Hey Lisa, I’m going to guess the leopard was killed for its pelt. In SE Asia the clouded leopard population is critically endangered – because of poaching. The cloudeds are killed for their beautiful pelts, their incredibly huge canines (the largest canines in relation to head size of any cat species), and their meat. It’s sold in upscale Asian restaurants to rich people. Because of these practices the Taiwanese subspecies is extinct. The pelts are sold on black markets in Thailand and Borneo for about $100. To you and me, that’s a damned cheap price for the extinction of a species, but for the average Thai worker that’s a year’s wages.

    But that doesn’t make it right.

    Just my .02, your mileage may vary.


  9. Lisa
    Posted 2007-09-06 at 12:57 am | Permalink

    Thanks for your insight Sheryl. It’s all so crazy…..eating endangered animals….to their extinction. I just don’t get it, even a little bit. And it always seems to be in the “Asian” markets that this kind of stuff is happening. I hope there is some kind of educational program in place in the Asian communities that teaches them what is exactly happening to the wildlife of the world. I know they have their ancient beliefs and all, but honeslty. Lisa, California

  10. Christine
    Posted 2007-09-06 at 2:31 pm | Permalink

    Terese — thank you so much for your thoughful comments, Sheryl too. Conservation issues are so complex and challenging, made more so by the voltile nature of the politics of your region. It is nice to know that so many people are committed to change despite how difficult that change may be to effectuate…participating in this blog has made me think a lot about my own role in the world…Thank you so much for the inspiration you provide to many of us every day.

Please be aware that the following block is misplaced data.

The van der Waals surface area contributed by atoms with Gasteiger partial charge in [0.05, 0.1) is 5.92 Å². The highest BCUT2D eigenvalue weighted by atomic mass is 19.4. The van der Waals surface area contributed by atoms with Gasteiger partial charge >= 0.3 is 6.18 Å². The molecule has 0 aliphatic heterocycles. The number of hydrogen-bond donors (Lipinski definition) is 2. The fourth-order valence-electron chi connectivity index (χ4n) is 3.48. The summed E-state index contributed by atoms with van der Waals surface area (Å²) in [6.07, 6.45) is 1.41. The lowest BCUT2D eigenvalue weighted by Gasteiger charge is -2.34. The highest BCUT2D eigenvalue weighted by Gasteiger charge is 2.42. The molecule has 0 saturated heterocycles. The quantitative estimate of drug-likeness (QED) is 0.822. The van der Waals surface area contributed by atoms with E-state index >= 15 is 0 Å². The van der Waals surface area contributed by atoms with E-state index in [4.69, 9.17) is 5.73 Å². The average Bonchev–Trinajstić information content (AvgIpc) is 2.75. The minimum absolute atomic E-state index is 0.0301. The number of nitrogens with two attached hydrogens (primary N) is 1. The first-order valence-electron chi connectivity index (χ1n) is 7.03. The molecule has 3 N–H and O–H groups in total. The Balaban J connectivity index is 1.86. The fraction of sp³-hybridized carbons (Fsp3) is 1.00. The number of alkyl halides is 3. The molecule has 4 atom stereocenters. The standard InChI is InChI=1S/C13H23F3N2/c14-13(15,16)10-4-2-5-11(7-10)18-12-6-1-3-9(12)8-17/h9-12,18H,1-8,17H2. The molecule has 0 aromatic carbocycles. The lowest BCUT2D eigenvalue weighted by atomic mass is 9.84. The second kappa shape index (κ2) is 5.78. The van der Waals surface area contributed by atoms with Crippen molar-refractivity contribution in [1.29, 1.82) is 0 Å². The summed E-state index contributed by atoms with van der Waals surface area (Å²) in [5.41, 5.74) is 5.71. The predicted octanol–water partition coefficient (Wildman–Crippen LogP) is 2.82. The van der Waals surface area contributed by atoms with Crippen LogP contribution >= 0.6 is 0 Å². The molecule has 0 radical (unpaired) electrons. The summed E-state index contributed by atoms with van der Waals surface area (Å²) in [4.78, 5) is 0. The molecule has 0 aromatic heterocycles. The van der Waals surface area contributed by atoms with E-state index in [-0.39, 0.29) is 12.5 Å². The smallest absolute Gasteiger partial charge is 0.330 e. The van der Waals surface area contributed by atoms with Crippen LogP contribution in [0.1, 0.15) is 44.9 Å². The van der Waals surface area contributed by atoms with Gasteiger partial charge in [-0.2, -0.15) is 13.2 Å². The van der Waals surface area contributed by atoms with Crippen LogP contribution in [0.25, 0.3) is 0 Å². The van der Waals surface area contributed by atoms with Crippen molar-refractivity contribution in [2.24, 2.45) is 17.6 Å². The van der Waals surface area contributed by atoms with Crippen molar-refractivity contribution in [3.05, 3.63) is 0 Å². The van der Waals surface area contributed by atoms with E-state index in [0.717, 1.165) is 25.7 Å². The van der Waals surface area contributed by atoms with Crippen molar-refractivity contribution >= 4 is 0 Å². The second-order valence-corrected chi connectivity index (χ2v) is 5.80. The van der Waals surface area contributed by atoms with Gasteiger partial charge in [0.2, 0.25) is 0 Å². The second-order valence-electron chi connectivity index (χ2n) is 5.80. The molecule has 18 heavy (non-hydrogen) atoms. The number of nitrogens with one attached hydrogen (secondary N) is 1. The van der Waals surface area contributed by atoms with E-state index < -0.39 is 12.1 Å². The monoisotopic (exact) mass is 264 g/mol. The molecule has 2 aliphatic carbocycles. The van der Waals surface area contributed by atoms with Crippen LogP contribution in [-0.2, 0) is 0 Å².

11. Wanda
    Posted 2007-09-06 at 7:44 pm | Permalink

    Isn’t hunting based on needs and supply as in the indians needed buffalo to live and there were millions to kill but we have a “short/endangered supplies” and they do not NEED to eat these animals — to me that adds up to STOP HUNTING – YOU DON’T NEED IT TO LIVE AND THERE IS NO BIG SUPPLY — UNFORTUNATELY THAT LEAVES THE $ VALUE IN IT AND THAT IS THE ROOT OF ALL THE EVIL!

  12. Posted 2007-09-07 at 5:45 pm | Permalink

    Terese: yes… it is the $$ value in city markets that pushes the bushmeat commerce. No question.

  13. michael
    Posted 2007-09-08 at 1:27 pm | Permalink

    hello mister colonel tom,

    how are you? i think not so good. thousands of eyes all over the world have seen you.
    you are a man of the past. in the future forests teeming with live will
    bring more money than the tusks of the
    last elephants.

  14. Terese
    Posted 2007-09-09 at 3:51 pm | Permalink

    and importantly the eyes of Kisangani are on him. Including the general and the top administration. We are all standby and you will be informed.

  15. Christina/San Diego,CA
    Posted 2007-10-07 at 6:08 am | Permalink

    Hey Lisa, No kidding. You would think the wealthy people eating the clouded leopards would be educated enough to realize they are contributing to their decline. Who is going to save the clouded leopards from their appetites?

4 Trackbacks

  1. […] forests – and all the players, including companies. It ties up well with some of the posts on Ash Vosper’s blog about the poaching of elephants, bonobos, and other wildlife near Kisangani in eastern DRC. It came […]

  2. […] the river in the land of the Mbole peoples. The Mbole gained little and maintain somber memories. Colonel Tom is Mbole as is the current Territorial Administrator from Opala. Ivory, rubber and copal were essential riches for King Leopold II and they were plentiful along the […]

  3. […] the river in the land of the Mbole peoples. The Mbole gained little and maintain somber memories. Colonel Tom is Mbole as is the current Territorial Administrator from Opala. Ivory, rubber and copal were essential riches for King Leopold II and they were plentiful along the […]

  4. […] the river in the land of the Mbole peoples. The Mbole gained little and maintain somber memories. Colonel Tom is Mbole as is the current Territorial Administrator from Opala. Ivory, rubber and copal were essential riches for King Leopold II and they were plentiful along the […]